While the premise of The Dawn of Everything is an interesting read, to me it is far more political than scientific. No surprise, the lead author is an activist for anarchy. On the other hand, one could argue that most all archeological interpretation is political, or at least colored by the political/geopolitical situation of the author. Just a year old, I have yet to read many peer reviews of the work; the few I did read were…not flattering. Your comment has reminded me to do some digging during the holidays, thanks.
11/26/2022 09:34:21 am
Yes, I regard it as a very political book, but the arguments Graeber makes about prehistoric societies are provocative in an interesting and possibly productive way. Would love to hear if archaeologists got anything useful from it.
11/27/2022 05:09:57 pm
That is like pondering if experienced medical doctors got anything useful from watching a Tele-Evangelist perform faith healing on TV.
11/27/2022 10:25:16 am
Jason referenced a review of Ancient Apocalypse in the Sun, so I trotted over to read it. Low and behold, Netflix's "senior manager of unscripted original programming" is....Hancock's son. Perhaps this is one reason for the show's higher-than-usual production value funding - and even its very existence on the Netflix platform. Coincidence?
12/1/2022 09:32:28 pm
As DNA, ice core samples, craters and other evidence continues to accumulate, there is little doubt that a cataclysmic event occurred 12,000 years ago. Brien Foerster, Graham Hancock, Chris Dunn, Randall Carlson and others seem to have the goods. Do you folks really think all the megalithic stones were carved with mallets and copper chisels? Any stone mason will tell you it can't be done.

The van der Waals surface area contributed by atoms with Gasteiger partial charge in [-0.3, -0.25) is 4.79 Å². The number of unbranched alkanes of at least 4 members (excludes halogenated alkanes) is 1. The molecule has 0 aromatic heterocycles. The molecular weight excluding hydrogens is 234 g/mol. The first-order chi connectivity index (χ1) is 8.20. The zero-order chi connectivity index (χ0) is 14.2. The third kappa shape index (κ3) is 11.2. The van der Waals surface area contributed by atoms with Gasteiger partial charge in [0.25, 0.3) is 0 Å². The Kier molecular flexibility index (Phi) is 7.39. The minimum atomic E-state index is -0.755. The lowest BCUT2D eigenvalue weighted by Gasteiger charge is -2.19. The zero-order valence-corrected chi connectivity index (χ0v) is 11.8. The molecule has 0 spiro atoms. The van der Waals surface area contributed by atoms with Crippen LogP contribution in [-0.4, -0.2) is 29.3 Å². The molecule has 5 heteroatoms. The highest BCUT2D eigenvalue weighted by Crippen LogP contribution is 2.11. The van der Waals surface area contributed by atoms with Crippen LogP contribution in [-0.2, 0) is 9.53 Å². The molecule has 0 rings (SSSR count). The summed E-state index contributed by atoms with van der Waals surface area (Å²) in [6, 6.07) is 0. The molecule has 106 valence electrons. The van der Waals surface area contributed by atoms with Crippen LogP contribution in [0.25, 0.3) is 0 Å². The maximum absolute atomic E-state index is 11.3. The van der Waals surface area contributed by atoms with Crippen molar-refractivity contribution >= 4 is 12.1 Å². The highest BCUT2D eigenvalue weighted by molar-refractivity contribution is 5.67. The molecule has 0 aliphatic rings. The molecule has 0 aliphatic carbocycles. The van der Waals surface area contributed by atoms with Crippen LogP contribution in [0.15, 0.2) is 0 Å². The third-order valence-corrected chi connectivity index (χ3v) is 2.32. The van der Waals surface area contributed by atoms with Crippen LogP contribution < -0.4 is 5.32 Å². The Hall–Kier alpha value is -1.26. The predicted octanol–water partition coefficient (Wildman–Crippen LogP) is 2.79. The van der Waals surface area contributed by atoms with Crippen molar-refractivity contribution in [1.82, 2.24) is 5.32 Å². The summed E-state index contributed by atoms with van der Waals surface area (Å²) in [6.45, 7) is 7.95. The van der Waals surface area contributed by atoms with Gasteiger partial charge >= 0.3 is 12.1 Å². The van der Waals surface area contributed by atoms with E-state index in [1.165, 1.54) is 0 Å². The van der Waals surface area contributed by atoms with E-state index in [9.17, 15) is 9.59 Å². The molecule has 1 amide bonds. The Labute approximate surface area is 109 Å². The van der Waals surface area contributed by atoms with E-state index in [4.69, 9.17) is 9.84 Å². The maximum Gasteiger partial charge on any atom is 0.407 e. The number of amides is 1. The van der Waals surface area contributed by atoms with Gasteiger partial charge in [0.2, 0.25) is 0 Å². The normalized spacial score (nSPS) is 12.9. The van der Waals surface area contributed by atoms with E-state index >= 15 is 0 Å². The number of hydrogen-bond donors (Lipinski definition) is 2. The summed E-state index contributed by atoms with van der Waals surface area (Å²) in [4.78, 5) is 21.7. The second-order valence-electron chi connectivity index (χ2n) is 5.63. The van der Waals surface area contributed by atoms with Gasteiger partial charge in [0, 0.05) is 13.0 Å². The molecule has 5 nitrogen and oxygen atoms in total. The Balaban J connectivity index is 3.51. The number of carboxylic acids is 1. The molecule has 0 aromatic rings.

12/3/2022 11:54:52 am
You're not from around here are you ?
12/4/2022 03:21:53 am
"Megalithic stones generally were not dressed at all, you know,, like Stonehenge.,, what the hell are you talking about ?"
12/5/2022 02:43:42 pm
Bad example I guess.
12/3/2022 10:45:09 pm
"As DNA, ice core samples, craters and other evidence continues to accumulate, there is little doubt that a cataclysmic event occurred 12,000 years ago. Brien Foerster, Graham Hancock, Chris Dunn, Randall Carlson and others seem to have the goods."
High Arsenic content copper chisel guy
12/6/2022 04:08:38 pm
Funny how there are all these unnamed stone masons telling you that something can't be done while you can watch youtube videos by Sacred Geometry Decoded and Scientists Against Myth where they are doing many of the things that allegedly can't be done. Or you can read books by everyone from Stocks to Protzen discussing in detail how it could be done. Or you can watch Ancient Aliens Debunked to understand how full of BS the people are who are always claiming that various things couldnt have been done by the people who actually did them.
12/9/2022 08:29:49 pm
We have little faith in Graham Handcock’s claims, and find their endorsement by political writers (or anyone else for that matter) saddening. As a counterpoint, please check out this piece on UnHerd. The anonymous writer believes that the field of archaeology has become hopelessly politicized. He avoids incredible claims, and supports his arguments with examples.
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I am an author and researcher focusing on pop culture, science, and history. Bylines: New Republic, Esquire, Slate, etc. There's more about me in the About Jason tab.